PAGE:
In My Country John Boorman

In My Country John Boorman
All phoney liberals in our readership are advised to make a beeline for John Boorman's In My Country; they'll be happy to find a beautiful foreign location (South Africa) with a pressing social issue (the Truth and Reconciliation hearings) to patronise. They'll be provided with journalist-surrogates (cultured Afrikaner Juliette Binoche, black American Samuel L. Jackson) who stand around and gab. And they'll thrill to the apartheid victims who are trotted in to tell their horrifying stories only to be wheeled out once they've served their function.

What they won't get is any clear purpose to its wallow in the dark passages of South African history — we get that torture and oppression are bad, but the massive blocks of dialogue don't get around to fashioning an answer to its question of what to do when it happens in your country? The point is to avoid an answer while providing a clear-cut villain (police torturer Brendan Gleeson) to deflect the messy questions, and a lot of talk around the issue so that you can appear to be dealing with it.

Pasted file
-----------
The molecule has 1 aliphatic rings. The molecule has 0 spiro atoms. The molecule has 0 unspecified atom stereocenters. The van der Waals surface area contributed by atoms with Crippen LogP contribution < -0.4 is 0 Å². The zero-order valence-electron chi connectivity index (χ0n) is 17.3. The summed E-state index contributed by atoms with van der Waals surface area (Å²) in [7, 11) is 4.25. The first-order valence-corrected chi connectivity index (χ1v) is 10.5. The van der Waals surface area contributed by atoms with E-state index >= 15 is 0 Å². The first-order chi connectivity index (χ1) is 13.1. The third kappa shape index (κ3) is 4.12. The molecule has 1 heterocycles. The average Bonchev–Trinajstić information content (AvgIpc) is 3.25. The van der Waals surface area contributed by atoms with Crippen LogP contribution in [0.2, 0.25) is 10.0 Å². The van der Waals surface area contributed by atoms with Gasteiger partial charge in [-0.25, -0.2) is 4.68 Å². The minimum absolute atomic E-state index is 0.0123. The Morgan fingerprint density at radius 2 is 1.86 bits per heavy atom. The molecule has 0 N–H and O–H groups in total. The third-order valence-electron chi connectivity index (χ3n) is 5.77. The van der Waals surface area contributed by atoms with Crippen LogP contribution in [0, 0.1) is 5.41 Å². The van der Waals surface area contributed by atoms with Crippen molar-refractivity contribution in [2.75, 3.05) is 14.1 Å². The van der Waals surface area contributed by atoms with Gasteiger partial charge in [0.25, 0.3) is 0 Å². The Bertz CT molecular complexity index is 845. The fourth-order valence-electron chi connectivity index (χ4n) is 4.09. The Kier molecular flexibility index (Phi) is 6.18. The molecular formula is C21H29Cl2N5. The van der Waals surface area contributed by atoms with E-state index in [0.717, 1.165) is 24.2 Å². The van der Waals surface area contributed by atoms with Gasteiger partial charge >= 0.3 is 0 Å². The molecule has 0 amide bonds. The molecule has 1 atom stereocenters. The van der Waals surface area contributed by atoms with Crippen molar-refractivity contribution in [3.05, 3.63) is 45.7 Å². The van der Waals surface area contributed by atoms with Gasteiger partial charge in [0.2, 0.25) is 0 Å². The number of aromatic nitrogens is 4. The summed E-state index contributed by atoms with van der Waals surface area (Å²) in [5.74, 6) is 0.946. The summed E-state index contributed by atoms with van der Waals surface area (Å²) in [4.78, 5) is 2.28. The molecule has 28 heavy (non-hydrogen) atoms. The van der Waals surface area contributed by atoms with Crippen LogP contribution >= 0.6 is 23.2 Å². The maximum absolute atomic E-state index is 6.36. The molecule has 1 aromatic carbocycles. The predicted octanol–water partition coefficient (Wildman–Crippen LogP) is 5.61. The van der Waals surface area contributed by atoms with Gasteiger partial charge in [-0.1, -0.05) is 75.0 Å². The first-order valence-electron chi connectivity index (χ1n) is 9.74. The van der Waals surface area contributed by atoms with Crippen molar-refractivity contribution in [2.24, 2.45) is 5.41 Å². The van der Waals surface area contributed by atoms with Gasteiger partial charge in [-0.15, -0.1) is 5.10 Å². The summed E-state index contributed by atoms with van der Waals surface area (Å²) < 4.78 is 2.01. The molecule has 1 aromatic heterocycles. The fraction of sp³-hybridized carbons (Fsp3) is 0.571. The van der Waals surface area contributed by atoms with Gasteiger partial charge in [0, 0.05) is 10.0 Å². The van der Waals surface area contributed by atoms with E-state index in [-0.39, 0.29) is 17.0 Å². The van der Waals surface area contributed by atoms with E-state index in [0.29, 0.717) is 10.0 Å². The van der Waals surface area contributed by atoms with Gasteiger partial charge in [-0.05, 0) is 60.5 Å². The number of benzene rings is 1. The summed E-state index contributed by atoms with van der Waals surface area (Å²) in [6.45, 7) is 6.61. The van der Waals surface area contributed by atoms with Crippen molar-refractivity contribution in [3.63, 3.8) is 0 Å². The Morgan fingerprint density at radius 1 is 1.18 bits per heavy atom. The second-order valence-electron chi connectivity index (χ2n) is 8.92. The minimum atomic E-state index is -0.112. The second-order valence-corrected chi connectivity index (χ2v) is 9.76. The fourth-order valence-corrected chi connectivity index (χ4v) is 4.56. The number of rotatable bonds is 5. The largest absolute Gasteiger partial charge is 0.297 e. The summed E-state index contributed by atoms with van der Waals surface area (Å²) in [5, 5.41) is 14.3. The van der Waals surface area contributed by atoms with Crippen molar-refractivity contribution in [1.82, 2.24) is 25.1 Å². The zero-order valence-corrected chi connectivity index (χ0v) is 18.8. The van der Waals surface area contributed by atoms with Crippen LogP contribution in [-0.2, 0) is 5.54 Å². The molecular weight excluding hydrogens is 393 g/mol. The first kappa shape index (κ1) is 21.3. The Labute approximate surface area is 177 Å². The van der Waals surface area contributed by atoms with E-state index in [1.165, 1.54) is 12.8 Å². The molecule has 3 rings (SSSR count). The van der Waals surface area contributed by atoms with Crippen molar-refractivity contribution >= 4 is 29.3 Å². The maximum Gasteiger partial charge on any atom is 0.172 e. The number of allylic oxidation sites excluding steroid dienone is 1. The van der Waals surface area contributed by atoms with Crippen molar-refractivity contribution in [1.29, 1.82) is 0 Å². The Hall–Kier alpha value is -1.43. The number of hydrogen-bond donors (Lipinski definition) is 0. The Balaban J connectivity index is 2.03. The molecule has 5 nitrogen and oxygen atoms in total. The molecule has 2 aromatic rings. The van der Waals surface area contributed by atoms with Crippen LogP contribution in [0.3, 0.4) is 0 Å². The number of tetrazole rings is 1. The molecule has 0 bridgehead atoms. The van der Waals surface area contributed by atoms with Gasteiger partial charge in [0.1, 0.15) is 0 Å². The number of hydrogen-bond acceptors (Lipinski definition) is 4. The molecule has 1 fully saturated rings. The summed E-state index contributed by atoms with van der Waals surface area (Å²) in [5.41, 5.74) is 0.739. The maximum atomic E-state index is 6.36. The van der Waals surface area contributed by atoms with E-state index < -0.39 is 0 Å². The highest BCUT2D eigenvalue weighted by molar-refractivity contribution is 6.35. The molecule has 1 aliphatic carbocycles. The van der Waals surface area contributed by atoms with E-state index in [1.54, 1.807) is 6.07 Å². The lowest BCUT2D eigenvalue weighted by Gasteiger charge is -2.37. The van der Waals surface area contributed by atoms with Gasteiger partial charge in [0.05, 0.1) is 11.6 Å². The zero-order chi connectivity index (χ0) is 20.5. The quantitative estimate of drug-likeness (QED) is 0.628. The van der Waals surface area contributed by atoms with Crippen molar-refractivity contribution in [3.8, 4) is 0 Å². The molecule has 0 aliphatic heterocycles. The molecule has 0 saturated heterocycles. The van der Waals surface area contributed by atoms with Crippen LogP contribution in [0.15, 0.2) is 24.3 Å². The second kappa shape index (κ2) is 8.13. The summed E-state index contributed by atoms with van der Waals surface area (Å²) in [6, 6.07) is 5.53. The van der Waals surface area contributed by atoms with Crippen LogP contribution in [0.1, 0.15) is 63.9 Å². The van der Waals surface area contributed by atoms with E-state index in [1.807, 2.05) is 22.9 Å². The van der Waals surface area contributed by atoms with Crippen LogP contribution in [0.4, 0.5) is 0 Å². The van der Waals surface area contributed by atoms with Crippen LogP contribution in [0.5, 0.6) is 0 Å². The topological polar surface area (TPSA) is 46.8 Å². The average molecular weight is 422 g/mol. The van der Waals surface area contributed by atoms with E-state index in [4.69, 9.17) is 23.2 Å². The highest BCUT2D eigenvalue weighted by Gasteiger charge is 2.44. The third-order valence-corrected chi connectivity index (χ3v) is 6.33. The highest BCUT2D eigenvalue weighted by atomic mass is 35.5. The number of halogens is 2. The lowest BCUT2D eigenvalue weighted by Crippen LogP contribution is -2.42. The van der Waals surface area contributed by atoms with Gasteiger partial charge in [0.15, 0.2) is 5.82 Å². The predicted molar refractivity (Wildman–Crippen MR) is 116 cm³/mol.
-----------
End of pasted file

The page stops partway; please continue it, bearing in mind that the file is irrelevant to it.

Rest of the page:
There's some gratuitous melodrama involving Binoche and Jackson's attraction, and lines about "getting the truth," as if it were available in two-litre jugs at the 7-Eleven, but precious little serious engagement with the issues. Only during the hearings (and an excursion to a police torture farm) does this disgraceful film have any bite, and then only to remind you of what the filmmakers are frittering away.

Pandering to the basest, most self-righteous impulses of the white audience, it obscures far more than it reveals and trivialises the things of most importance. Phoney liberals will love it. (Mongrel Media)